Gendered and Racialized Terrorism

This chapter takes a poststructuralist approach to help understand how terrorism is a subjective term dependent upon the power structures of gender and race. The first part of the chapter draws out how the very understanding of what terrorism is is dependent upon gendered and racialised assumptions. It uses the Feminist theory of intersectionality, which looks at how oppressions, such as race and gender, intersect to cause harm. The second part of the chapter shifts focus and looks at the rise of Incel violence, and who those associated with the Incel ‘revolution’ rely upon the intersecting biases of gender and race to justify their violence.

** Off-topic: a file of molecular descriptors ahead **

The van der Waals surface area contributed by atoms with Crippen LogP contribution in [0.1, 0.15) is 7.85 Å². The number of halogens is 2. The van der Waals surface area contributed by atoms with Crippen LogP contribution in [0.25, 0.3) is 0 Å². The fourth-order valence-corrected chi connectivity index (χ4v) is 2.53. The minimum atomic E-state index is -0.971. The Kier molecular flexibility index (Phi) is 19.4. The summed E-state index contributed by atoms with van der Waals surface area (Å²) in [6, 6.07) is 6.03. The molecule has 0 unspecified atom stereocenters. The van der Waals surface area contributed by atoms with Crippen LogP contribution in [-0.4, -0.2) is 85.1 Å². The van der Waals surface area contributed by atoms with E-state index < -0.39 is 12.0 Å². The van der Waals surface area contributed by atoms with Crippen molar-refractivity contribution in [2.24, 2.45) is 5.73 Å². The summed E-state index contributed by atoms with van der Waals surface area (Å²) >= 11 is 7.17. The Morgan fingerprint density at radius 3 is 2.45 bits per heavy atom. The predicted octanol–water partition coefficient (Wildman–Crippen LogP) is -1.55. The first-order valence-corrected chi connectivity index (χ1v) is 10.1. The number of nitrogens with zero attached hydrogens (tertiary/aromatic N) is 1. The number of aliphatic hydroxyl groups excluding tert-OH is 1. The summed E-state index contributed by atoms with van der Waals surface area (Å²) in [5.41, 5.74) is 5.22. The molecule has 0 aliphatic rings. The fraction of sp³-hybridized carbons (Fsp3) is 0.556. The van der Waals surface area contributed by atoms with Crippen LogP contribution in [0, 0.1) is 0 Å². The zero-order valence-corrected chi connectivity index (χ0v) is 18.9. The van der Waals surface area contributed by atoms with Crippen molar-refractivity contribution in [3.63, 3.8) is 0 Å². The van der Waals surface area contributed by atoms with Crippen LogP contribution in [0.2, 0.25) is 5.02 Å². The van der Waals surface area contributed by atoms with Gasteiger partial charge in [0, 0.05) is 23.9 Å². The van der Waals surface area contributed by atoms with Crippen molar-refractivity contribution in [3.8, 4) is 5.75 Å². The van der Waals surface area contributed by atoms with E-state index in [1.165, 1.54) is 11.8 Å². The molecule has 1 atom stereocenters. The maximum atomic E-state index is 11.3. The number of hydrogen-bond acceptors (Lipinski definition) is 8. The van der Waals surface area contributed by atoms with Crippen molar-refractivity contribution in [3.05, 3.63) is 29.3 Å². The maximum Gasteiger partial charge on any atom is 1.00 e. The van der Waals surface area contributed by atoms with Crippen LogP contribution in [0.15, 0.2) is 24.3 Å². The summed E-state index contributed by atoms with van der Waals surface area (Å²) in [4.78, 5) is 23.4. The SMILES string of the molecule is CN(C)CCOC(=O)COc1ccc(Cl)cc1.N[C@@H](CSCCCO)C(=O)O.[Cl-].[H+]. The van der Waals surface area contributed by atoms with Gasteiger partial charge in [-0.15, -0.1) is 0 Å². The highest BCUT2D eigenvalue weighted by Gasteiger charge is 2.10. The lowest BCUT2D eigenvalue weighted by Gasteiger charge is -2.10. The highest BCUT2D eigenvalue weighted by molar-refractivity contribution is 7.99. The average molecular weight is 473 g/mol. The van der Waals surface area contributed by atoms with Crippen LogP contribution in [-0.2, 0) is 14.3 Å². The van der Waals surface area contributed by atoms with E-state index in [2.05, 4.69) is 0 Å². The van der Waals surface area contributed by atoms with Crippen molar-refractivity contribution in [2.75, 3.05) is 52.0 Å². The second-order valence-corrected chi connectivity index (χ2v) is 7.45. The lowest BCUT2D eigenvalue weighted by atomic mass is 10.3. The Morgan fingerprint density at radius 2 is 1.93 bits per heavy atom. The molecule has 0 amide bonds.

Written by Caron Gentry, taken from Contemporary Terrorism Studies 1e, edited by Tim Wilson and Diego Muro.